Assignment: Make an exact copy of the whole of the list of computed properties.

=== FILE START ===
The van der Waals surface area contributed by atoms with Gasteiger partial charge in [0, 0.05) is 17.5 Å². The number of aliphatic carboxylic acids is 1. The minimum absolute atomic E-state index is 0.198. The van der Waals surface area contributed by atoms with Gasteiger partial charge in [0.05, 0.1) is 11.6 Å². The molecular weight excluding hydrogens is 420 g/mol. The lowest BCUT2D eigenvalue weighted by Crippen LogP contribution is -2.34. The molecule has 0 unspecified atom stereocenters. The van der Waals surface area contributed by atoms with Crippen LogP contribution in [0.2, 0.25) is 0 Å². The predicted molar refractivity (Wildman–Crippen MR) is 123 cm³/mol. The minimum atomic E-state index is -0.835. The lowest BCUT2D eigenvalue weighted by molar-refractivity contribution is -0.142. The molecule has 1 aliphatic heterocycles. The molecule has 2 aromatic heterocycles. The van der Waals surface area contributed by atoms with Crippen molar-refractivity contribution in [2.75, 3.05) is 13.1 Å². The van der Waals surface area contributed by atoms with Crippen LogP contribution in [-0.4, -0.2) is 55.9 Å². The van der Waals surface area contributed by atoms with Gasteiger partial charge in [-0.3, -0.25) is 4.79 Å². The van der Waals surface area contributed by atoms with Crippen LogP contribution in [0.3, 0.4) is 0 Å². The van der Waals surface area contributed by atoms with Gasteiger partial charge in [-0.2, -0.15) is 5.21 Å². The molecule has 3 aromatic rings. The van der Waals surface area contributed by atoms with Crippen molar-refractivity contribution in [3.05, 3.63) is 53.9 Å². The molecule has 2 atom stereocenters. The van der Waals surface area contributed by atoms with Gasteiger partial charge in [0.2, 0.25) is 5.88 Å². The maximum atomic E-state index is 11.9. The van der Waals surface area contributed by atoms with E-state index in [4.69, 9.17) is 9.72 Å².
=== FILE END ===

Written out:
The van der Waals surface area contributed by atoms with Gasteiger partial charge in [0, 0.05) is 17.5 Å². The number of aliphatic carboxylic acids is 1. The minimum absolute atomic E-state index is 0.198. The van der Waals surface area contributed by atoms with Gasteiger partial charge in [0.05, 0.1) is 11.6 Å². The molecular weight excluding hydrogens is 420 g/mol. The lowest BCUT2D eigenvalue weighted by Crippen LogP contribution is -2.34. The molecule has 0 unspecified atom stereocenters. The van der Waals surface area contributed by atoms with Crippen LogP contribution in [0.2, 0.25) is 0 Å². The predicted molar refractivity (Wildman–Crippen MR) is 123 cm³/mol. The minimum atomic E-state index is -0.835. The lowest BCUT2D eigenvalue weighted by molar-refractivity contribution is -0.142. The molecule has 1 aliphatic heterocycles. The molecule has 2 aromatic heterocycles. The van der Waals surface area contributed by atoms with Crippen molar-refractivity contribution in [2.75, 3.05) is 13.1 Å². The van der Waals surface area contributed by atoms with Crippen LogP contribution in [-0.4, -0.2) is 55.9 Å². The van der Waals surface area contributed by atoms with Gasteiger partial charge in [-0.3, -0.25) is 4.79 Å². The van der Waals surface area contributed by atoms with Crippen LogP contribution in [0.3, 0.4) is 0 Å². The van der Waals surface area contributed by atoms with Gasteiger partial charge in [-0.2, -0.15) is 5.21 Å². The molecule has 3 aromatic rings. The van der Waals surface area contributed by atoms with Crippen molar-refractivity contribution in [3.05, 3.63) is 53.9 Å². The molecule has 2 atom stereocenters. The van der Waals surface area contributed by atoms with Gasteiger partial charge in [0.2, 0.25) is 5.88 Å². The maximum atomic E-state index is 11.9. The van der Waals surface area contributed by atoms with E-state index in [4.69, 9.17) is 9.72 Å².